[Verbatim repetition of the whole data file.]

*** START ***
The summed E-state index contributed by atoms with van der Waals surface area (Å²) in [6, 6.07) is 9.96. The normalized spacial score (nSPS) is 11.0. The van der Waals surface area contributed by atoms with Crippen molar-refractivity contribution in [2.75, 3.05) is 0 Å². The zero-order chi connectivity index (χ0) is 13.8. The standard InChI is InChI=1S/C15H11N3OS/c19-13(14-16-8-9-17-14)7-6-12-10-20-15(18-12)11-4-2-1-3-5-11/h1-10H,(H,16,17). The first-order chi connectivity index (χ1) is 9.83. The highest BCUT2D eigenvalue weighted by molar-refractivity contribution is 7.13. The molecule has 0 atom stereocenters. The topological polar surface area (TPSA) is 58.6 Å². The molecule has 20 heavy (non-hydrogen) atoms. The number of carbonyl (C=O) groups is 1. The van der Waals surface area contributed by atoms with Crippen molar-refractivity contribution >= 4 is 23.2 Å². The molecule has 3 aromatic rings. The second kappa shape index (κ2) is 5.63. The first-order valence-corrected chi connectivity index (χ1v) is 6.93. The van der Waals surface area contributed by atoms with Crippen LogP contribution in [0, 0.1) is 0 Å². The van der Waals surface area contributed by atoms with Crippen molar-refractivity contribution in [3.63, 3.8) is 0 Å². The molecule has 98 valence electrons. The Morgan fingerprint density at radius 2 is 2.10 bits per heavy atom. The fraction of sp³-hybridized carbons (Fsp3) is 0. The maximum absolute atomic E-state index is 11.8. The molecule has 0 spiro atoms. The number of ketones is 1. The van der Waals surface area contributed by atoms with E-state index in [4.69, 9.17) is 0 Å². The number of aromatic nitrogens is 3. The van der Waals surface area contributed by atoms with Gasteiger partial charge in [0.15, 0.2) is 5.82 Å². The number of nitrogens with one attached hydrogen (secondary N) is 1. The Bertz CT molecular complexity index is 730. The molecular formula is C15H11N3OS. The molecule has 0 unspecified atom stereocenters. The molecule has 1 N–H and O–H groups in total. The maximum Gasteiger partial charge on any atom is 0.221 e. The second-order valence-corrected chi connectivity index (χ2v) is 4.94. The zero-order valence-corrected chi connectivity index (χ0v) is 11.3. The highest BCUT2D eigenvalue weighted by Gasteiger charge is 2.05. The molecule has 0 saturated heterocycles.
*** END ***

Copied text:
The summed E-state index contributed by atoms with van der Waals surface area (Å²) in [6, 6.07) is 9.96. The normalized spacial score (nSPS) is 11.0. The van der Waals surface area contributed by atoms with Crippen molar-refractivity contribution in [2.75, 3.05) is 0 Å². The zero-order chi connectivity index (χ0) is 13.8. The standard InChI is InChI=1S/C15H11N3OS/c19-13(14-16-8-9-17-14)7-6-12-10-20-15(18-12)11-4-2-1-3-5-11/h1-10H,(H,16,17). The first-order chi connectivity index (χ1) is 9.83. The highest BCUT2D eigenvalue weighted by molar-refractivity contribution is 7.13. The molecule has 0 atom stereocenters. The topological polar surface area (TPSA) is 58.6 Å². The molecule has 20 heavy (non-hydrogen) atoms. The number of carbonyl (C=O) groups is 1. The van der Waals surface area contributed by atoms with Crippen molar-refractivity contribution >= 4 is 23.2 Å². The molecule has 3 aromatic rings. The second kappa shape index (κ2) is 5.63. The first-order valence-corrected chi connectivity index (χ1v) is 6.93. The van der Waals surface area contributed by atoms with Crippen LogP contribution in [0, 0.1) is 0 Å². The van der Waals surface area contributed by atoms with Crippen molar-refractivity contribution in [3.63, 3.8) is 0 Å². The molecule has 98 valence electrons. The Morgan fingerprint density at radius 2 is 2.10 bits per heavy atom. The fraction of sp³-hybridized carbons (Fsp3) is 0. The maximum absolute atomic E-state index is 11.8. The molecule has 0 spiro atoms. The number of ketones is 1. The van der Waals surface area contributed by atoms with E-state index in [4.69, 9.17) is 0 Å². The number of aromatic nitrogens is 3. The van der Waals surface area contributed by atoms with Gasteiger partial charge in [0.15, 0.2) is 5.82 Å². The number of nitrogens with one attached hydrogen (secondary N) is 1. The Bertz CT molecular complexity index is 730. The molecular formula is C15H11N3OS. The molecule has 0 unspecified atom stereocenters. The molecule has 1 N–H and O–H groups in total. The maximum Gasteiger partial charge on any atom is 0.221 e. The second-order valence-corrected chi connectivity index (χ2v) is 4.94. The zero-order valence-corrected chi connectivity index (χ0v) is 11.3. The highest BCUT2D eigenvalue weighted by Gasteiger charge is 2.05. The molecule has 0 saturated heterocycles.